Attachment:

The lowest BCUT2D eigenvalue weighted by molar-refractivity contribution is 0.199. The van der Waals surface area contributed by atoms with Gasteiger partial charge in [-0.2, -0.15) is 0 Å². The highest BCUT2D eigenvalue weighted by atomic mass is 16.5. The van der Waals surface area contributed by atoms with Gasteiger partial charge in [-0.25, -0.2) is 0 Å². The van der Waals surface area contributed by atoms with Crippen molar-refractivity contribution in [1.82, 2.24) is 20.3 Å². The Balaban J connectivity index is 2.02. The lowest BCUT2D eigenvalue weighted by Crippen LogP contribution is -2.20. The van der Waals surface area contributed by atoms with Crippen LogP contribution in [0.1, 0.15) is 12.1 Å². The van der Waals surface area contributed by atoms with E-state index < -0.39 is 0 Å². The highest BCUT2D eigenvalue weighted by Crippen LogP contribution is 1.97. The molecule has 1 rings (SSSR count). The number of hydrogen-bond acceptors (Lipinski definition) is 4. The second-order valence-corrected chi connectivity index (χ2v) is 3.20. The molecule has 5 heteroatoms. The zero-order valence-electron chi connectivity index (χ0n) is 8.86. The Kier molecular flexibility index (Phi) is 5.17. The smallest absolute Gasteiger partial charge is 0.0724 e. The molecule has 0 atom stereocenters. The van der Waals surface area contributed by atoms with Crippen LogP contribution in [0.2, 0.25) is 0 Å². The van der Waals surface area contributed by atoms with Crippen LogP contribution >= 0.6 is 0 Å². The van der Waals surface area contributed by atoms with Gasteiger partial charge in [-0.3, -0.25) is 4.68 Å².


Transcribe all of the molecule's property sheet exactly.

The lowest BCUT2D eigenvalue weighted by molar-refractivity contribution is 0.199. The van der Waals surface area contributed by atoms with Gasteiger partial charge in [-0.2, -0.15) is 0 Å². The highest BCUT2D eigenvalue weighted by atomic mass is 16.5. The van der Waals surface area contributed by atoms with Gasteiger partial charge in [-0.25, -0.2) is 0 Å². The van der Waals surface area contributed by atoms with Crippen molar-refractivity contribution in [1.82, 2.24) is 20.3 Å². The Balaban J connectivity index is 2.02. The lowest BCUT2D eigenvalue weighted by Crippen LogP contribution is -2.20. The van der Waals surface area contributed by atoms with Crippen LogP contribution in [0.1, 0.15) is 12.1 Å². The van der Waals surface area contributed by atoms with E-state index < -0.39 is 0 Å². The highest BCUT2D eigenvalue weighted by Crippen LogP contribution is 1.97. The molecule has 1 rings (SSSR count). The number of hydrogen-bond acceptors (Lipinski definition) is 4. The second-order valence-corrected chi connectivity index (χ2v) is 3.20. The molecule has 5 heteroatoms. The zero-order valence-electron chi connectivity index (χ0n) is 8.86. The Kier molecular flexibility index (Phi) is 5.17. The smallest absolute Gasteiger partial charge is 0.0724 e. The molecule has 0 atom stereocenters. The van der Waals surface area contributed by atoms with Crippen LogP contribution in [0.2, 0.25) is 0 Å². The van der Waals surface area contributed by atoms with Crippen LogP contribution >= 0.6 is 0 Å². The van der Waals surface area contributed by atoms with Gasteiger partial charge in [-0.3, -0.25) is 4.68 Å².